Threadbare: Clothes, Sex, and Traffickingby Anne Elizabeth Moore, The Ladydrawers
Released May 10th 2016
Published by Microcosm Publishing
Buy on Amazon
Tags Clothing and fashion is a multi-billion dollar industry, and is often envisioned as exotic, glamorous, and desirable; but that is far from the truth. In Threadbare: Clothes, Sex, and Trafficking, author Anne Elizabeth Moore uncovers the seedy and appalling realities behind this trade, including waste and pollution, horrific working conditions, and exploitation of all kinds, and which is also inextricably linked to sex trafficking. Moore’s story begins in fast fashion, where models are young, vulnerable, and ultimately psychologically and physically broken. The impact of fast fashion – extremely quick product and line turnaround – floods into environmental issues. Following the threads leads to governmental legislation, ostensibly written to serve the people, but actually lobbied for and only serving the industry. The demand for more and more clothing, faster and faster, has put traditional textile workers out of business, and instead increased the hardships and deteriorated working conditions for textile workers in developing countries, who often turn to sex trafficking as the only alternative; anti-trafficking laws and NGOs frequently do more harm than good.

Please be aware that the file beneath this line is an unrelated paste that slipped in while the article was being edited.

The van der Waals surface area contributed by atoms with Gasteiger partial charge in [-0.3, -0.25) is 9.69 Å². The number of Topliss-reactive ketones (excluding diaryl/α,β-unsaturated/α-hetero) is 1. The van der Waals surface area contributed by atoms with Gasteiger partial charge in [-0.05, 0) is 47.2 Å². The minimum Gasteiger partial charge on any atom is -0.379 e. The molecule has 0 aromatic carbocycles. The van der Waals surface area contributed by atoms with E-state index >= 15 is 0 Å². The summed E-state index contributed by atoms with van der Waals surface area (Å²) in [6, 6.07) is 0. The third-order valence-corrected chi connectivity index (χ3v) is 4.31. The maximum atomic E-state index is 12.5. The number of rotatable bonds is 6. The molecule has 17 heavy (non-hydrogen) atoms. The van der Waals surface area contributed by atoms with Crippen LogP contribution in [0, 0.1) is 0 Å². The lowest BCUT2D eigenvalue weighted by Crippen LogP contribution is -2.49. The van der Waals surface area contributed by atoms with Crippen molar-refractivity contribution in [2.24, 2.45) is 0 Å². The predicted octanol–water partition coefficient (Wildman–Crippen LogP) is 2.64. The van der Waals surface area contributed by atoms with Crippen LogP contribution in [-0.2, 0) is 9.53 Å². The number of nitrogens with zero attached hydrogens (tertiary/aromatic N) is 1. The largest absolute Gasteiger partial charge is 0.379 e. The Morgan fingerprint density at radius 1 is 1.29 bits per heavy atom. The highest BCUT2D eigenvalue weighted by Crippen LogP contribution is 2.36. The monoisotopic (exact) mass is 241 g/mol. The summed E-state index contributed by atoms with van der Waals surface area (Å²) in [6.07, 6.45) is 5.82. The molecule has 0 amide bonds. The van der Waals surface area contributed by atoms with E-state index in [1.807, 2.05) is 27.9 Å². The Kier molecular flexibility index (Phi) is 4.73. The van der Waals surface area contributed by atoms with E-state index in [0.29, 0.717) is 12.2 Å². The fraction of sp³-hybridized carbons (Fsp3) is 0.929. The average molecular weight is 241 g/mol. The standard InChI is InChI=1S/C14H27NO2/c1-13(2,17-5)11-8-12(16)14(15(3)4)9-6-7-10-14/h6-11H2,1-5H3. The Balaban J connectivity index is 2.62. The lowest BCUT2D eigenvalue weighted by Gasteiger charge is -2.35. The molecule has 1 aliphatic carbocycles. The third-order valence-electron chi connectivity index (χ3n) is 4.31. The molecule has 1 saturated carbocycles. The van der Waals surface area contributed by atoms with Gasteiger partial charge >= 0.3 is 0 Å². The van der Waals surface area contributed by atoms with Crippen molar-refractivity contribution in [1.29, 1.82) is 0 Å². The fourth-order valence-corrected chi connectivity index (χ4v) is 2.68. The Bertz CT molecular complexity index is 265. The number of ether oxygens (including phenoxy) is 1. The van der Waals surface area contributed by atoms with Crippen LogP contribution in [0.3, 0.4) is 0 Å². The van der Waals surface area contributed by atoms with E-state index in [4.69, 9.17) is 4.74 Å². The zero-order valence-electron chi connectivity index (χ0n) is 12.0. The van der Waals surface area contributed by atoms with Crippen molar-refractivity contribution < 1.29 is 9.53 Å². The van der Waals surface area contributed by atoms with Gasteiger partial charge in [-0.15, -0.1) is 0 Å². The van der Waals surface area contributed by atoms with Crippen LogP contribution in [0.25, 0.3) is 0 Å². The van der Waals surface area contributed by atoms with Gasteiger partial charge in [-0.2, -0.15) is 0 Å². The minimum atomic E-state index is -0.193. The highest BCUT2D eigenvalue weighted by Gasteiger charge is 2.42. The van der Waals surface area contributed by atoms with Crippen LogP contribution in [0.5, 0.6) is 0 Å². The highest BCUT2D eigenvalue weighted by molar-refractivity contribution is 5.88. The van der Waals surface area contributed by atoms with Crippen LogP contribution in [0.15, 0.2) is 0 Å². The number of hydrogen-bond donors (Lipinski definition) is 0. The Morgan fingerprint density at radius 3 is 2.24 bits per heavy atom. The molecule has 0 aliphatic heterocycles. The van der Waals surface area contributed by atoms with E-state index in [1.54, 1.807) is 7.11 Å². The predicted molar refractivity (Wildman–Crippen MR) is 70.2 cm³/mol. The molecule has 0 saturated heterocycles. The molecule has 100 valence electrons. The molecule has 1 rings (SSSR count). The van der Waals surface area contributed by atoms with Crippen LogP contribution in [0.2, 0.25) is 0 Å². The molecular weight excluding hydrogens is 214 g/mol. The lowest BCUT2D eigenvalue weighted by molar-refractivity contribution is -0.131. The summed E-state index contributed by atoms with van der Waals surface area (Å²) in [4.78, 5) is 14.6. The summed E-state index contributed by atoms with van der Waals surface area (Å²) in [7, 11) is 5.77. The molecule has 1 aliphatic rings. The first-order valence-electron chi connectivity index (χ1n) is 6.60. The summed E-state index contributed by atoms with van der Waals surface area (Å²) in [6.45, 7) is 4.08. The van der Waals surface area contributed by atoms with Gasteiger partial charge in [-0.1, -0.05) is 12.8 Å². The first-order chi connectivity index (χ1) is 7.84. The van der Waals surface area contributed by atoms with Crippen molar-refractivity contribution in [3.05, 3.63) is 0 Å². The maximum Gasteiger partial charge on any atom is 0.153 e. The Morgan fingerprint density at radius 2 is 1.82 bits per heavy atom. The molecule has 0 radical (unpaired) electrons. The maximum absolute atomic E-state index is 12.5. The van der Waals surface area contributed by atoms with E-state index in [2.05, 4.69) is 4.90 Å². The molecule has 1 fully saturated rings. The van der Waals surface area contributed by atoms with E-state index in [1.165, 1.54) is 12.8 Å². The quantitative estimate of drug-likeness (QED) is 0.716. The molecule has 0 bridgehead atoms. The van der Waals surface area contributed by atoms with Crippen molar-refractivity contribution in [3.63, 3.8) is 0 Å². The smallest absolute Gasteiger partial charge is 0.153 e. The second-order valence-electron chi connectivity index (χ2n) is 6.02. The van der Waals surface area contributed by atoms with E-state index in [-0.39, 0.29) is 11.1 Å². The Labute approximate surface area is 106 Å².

All these stories are told through the experiences of workers interviewed by the author, and are brilliantly illustrated by members of the Ladydrawers Comics Collective. This comics-style presentation makes the issues accessible and real. The stories are deeply researched and supported; the statistics are grim. The issues are complex and there is no easy solution, but that doesn’t mean there are no solutions, just that we need to look past the initial emotion – whether that is desire, greed, pity, or fear – and find solutions that actually address the true problems, not the problems most appealing to us to solve. This is a startling book that will infuriate you, and hopefully drive you to action – to reject fast fashion and work for real change that truly empowers women around the world.
“The global economic condition of women isn’t a ‘consumer awareness’ problem, nor is it created- or solvable – by any individual. The global economic condition of women is caused by bad policy. And that can, and must, change.”